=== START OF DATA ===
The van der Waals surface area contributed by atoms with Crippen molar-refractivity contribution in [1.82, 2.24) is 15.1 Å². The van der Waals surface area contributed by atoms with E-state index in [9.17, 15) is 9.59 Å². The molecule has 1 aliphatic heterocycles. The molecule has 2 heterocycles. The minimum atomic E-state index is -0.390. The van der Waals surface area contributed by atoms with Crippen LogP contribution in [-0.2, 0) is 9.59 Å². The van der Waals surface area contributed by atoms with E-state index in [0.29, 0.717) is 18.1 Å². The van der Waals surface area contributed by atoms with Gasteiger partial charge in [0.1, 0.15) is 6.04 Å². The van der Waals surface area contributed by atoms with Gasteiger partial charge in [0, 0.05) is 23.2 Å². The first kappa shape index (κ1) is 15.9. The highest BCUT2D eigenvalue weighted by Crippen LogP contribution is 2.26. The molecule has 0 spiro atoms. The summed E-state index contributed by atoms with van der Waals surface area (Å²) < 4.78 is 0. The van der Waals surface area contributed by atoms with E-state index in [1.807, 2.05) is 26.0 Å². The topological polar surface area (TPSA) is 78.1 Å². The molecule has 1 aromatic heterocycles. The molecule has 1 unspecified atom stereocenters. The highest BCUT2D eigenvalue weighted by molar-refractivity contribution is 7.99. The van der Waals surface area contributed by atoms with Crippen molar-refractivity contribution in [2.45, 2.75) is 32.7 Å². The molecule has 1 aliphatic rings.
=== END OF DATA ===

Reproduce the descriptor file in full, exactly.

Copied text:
The van der Waals surface area contributed by atoms with Crippen molar-refractivity contribution in [1.82, 2.24) is 15.1 Å². The van der Waals surface area contributed by atoms with E-state index in [9.17, 15) is 9.59 Å². The molecule has 1 aliphatic heterocycles. The molecule has 2 heterocycles. The minimum atomic E-state index is -0.390. The van der Waals surface area contributed by atoms with Crippen LogP contribution in [-0.2, 0) is 9.59 Å². The van der Waals surface area contributed by atoms with E-state index in [0.29, 0.717) is 18.1 Å². The van der Waals surface area contributed by atoms with Gasteiger partial charge in [0.1, 0.15) is 6.04 Å². The van der Waals surface area contributed by atoms with Gasteiger partial charge in [0, 0.05) is 23.2 Å². The first kappa shape index (κ1) is 15.9. The highest BCUT2D eigenvalue weighted by Crippen LogP contribution is 2.26. The molecule has 0 spiro atoms. The summed E-state index contributed by atoms with van der Waals surface area (Å²) < 4.78 is 0. The van der Waals surface area contributed by atoms with E-state index in [1.807, 2.05) is 26.0 Å². The topological polar surface area (TPSA) is 78.1 Å². The molecule has 1 aromatic heterocycles. The molecule has 1 unspecified atom stereocenters. The highest BCUT2D eigenvalue weighted by molar-refractivity contribution is 7.99. The van der Waals surface area contributed by atoms with Crippen molar-refractivity contribution in [2.45, 2.75) is 32.7 Å². The molecule has 1 aliphatic rings.